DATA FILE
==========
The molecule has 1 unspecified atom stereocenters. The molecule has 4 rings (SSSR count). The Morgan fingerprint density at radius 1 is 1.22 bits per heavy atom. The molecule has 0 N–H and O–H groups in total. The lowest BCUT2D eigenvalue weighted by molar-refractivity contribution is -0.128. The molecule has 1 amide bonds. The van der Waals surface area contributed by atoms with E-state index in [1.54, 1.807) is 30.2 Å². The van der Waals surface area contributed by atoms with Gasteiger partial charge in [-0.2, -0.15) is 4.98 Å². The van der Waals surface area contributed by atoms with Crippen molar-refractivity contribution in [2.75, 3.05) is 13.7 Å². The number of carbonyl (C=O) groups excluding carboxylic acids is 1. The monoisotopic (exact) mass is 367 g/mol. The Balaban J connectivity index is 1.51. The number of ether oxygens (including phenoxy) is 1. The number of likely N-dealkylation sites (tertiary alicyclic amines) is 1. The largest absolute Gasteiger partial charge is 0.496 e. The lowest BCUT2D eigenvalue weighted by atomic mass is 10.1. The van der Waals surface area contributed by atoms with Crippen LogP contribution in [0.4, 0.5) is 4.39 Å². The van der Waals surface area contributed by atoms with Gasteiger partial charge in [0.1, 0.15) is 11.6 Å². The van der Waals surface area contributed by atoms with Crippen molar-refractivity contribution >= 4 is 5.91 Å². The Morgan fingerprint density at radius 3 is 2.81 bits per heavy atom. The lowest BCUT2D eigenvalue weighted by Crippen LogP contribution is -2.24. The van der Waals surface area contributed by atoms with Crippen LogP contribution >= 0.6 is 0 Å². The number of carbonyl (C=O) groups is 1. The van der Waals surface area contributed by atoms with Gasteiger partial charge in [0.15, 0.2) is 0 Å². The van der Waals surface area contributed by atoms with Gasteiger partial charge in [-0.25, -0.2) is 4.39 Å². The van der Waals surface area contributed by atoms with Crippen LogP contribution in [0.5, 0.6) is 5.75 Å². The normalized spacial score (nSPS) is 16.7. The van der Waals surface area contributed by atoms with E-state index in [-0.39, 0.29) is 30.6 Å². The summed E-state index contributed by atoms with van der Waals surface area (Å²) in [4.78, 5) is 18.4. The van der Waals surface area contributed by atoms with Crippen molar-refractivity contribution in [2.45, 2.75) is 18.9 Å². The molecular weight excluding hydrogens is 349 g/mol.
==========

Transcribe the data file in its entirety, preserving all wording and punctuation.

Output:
The molecule has 1 unspecified atom stereocenters. The molecule has 4 rings (SSSR count). The Morgan fingerprint density at radius 1 is 1.22 bits per heavy atom. The molecule has 0 N–H and O–H groups in total. The lowest BCUT2D eigenvalue weighted by molar-refractivity contribution is -0.128. The molecule has 1 amide bonds. The van der Waals surface area contributed by atoms with E-state index in [1.54, 1.807) is 30.2 Å². The van der Waals surface area contributed by atoms with Gasteiger partial charge in [-0.2, -0.15) is 4.98 Å². The van der Waals surface area contributed by atoms with Crippen molar-refractivity contribution in [2.75, 3.05) is 13.7 Å². The number of carbonyl (C=O) groups excluding carboxylic acids is 1. The monoisotopic (exact) mass is 367 g/mol. The Balaban J connectivity index is 1.51. The number of ether oxygens (including phenoxy) is 1. The number of likely N-dealkylation sites (tertiary alicyclic amines) is 1. The largest absolute Gasteiger partial charge is 0.496 e. The lowest BCUT2D eigenvalue weighted by atomic mass is 10.1. The van der Waals surface area contributed by atoms with Crippen LogP contribution in [0.4, 0.5) is 4.39 Å². The van der Waals surface area contributed by atoms with Gasteiger partial charge in [0.1, 0.15) is 11.6 Å². The van der Waals surface area contributed by atoms with Crippen molar-refractivity contribution >= 4 is 5.91 Å². The Morgan fingerprint density at radius 3 is 2.81 bits per heavy atom. The lowest BCUT2D eigenvalue weighted by Crippen LogP contribution is -2.24. The van der Waals surface area contributed by atoms with Crippen LogP contribution >= 0.6 is 0 Å². The number of carbonyl (C=O) groups is 1. The van der Waals surface area contributed by atoms with Gasteiger partial charge in [0.15, 0.2) is 0 Å². The van der Waals surface area contributed by atoms with Gasteiger partial charge in [-0.25, -0.2) is 4.39 Å². The van der Waals surface area contributed by atoms with Crippen LogP contribution in [0.5, 0.6) is 5.75 Å². The normalized spacial score (nSPS) is 16.7. The van der Waals surface area contributed by atoms with E-state index in [-0.39, 0.29) is 30.6 Å². The summed E-state index contributed by atoms with van der Waals surface area (Å²) in [4.78, 5) is 18.4. The van der Waals surface area contributed by atoms with Crippen molar-refractivity contribution in [2.45, 2.75) is 18.9 Å². The molecular weight excluding hydrogens is 349 g/mol.